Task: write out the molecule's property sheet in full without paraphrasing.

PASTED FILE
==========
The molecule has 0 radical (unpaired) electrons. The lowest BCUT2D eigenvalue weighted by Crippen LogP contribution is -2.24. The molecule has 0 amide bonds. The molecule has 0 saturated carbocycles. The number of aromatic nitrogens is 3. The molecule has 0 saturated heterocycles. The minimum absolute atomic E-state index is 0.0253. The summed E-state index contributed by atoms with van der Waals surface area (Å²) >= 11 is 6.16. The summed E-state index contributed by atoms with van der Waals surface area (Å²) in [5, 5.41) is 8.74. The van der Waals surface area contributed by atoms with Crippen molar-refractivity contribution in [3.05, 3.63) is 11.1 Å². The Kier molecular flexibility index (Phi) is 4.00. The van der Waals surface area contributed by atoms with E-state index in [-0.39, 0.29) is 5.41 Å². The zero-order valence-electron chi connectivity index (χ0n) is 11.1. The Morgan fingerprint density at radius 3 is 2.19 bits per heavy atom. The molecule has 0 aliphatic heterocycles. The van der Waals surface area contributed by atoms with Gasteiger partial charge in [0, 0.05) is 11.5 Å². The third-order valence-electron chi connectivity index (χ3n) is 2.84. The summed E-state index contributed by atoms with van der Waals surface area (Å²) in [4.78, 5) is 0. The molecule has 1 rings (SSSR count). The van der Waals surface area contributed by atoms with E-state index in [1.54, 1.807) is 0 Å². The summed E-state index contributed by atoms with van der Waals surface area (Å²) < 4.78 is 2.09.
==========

The molecule has 0 radical (unpaired) electrons. The lowest BCUT2D eigenvalue weighted by Crippen LogP contribution is -2.24. The molecule has 0 amide bonds. The molecule has 0 saturated carbocycles. The number of aromatic nitrogens is 3. The molecule has 0 saturated heterocycles. The minimum absolute atomic E-state index is 0.0253. The summed E-state index contributed by atoms with van der Waals surface area (Å²) >= 11 is 6.16. The summed E-state index contributed by atoms with van der Waals surface area (Å²) in [5, 5.41) is 8.74. The van der Waals surface area contributed by atoms with Crippen molar-refractivity contribution in [3.05, 3.63) is 11.1 Å². The Kier molecular flexibility index (Phi) is 4.00. The van der Waals surface area contributed by atoms with E-state index in [-0.39, 0.29) is 5.41 Å². The zero-order valence-electron chi connectivity index (χ0n) is 11.1. The Morgan fingerprint density at radius 3 is 2.19 bits per heavy atom. The molecule has 0 aliphatic heterocycles. The van der Waals surface area contributed by atoms with Gasteiger partial charge in [0, 0.05) is 11.5 Å². The third-order valence-electron chi connectivity index (χ3n) is 2.84. The summed E-state index contributed by atoms with van der Waals surface area (Å²) in [4.78, 5) is 0. The molecule has 1 rings (SSSR count). The van der Waals surface area contributed by atoms with E-state index in [1.54, 1.807) is 0 Å². The summed E-state index contributed by atoms with van der Waals surface area (Å²) < 4.78 is 2.09.